In preparation for the transition to a virtual platform, NHRG switched from an in-house to an internet-based database and moved its email service from its own server to a hosted exchange that interfaces with employees’ cellular phones and PDAs. All employees have webcams and free software with voice-over-Internet protocol (VOIP) service from Skype Technologies that enables them to conduct virtual meetings with sound and video.

NHRG began putting a few employees on a virtual office setup when they moved to other cities, Byers says. It was because that early experience worked out so well that the company decided to do away with its leased space altogether. If rents for high-profile office space come down in the next year or two, however, the company will probably choose a new space to lease or rekindle its development plans.

Corporations are gradually adopting technologies that enable employees to work from remote locations or collaborate on projects, according to Randolph at Microsoft. All of the employers surveyed last fall indicated that their employees use email, and many are adding emerging technologies.

For example, the use of instant messaging is increasing, with 65% of responding companies already using some form of IM and another 16% planning to implement it. “It’s not just for instant messaging, but to be able to see people’s availability through presence indicators,” Randolph says, referring to icons that show coworkers when an employee is online.

Fully 95% of survey responders use or plan to use Web conferencing, while 66% use VOIP conferencing and 67% use videoconferencing. Desktop video systems available today have brought videoconferencing within the reach of more companies, Randolph says. “With more cost-effective, Web-based videoconferencing solutions available, we can see why companies are more willing to make it much more accessible and useful for their end users than the traditional, room-based systems.”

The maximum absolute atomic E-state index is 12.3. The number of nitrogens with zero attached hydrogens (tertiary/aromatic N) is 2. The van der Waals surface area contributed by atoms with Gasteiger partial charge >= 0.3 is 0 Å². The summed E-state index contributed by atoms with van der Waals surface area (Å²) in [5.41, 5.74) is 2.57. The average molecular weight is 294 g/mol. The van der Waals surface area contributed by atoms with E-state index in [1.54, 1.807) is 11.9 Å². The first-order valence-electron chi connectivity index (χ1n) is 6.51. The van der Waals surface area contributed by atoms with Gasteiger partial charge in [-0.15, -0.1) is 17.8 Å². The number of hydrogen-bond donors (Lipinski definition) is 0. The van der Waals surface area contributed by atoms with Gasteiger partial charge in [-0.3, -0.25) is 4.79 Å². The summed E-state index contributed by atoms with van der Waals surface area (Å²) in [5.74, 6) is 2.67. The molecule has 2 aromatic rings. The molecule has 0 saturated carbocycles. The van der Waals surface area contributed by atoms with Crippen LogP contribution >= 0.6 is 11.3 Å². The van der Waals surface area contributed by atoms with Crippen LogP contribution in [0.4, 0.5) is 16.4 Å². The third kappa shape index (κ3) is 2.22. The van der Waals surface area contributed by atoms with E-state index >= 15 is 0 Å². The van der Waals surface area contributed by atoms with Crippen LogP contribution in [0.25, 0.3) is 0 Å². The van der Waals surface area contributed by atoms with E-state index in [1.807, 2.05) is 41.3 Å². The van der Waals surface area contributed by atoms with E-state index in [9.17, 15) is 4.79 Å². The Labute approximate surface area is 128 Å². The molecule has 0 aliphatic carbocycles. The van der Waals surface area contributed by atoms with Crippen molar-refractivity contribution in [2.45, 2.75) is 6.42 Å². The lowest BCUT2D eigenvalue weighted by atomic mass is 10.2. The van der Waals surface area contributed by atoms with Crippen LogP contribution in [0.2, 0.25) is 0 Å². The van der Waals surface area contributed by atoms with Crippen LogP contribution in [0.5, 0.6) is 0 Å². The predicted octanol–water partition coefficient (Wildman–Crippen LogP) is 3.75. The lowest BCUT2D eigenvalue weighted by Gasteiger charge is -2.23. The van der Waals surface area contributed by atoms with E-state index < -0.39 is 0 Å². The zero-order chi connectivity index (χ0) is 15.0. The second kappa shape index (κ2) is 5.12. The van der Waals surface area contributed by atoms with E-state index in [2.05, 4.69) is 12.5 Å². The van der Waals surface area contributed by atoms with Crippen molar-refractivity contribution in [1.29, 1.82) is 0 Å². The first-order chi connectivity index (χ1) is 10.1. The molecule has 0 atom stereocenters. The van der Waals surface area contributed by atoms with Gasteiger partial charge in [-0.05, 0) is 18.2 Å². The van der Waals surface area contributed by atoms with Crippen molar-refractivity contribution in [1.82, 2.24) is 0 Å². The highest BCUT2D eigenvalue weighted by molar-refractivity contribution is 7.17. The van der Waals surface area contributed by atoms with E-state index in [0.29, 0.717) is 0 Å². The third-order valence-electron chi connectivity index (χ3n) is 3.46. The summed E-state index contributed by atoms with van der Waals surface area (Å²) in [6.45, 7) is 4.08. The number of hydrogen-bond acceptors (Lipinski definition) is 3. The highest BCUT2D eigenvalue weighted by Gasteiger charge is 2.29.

Even in a mobile working world, real estate is an important component of productivity. Landlords and space planners can meet the needs of today’s workers by providing wireless connectivity and a variety of flexible work areas. For individual work, tables or divided workstations can provide privacy and a quiet environment, much like a library, Randolph says. “In another space, small amounts of hubbub by a group would still be appropriate.”

The office is still widely regarded as a hub for collaboration and social connectivity, but new technologies are becoming more readily available to keep the mobile and global workforce connected, says Dr. Prentice Knight, chief executive at CoreNet Global.

“What CoreNet Global members are saying is that our corporations want to retain the best talent,” he says. “To do that, we are seeing more flexibility in the definition of workplace and work style.”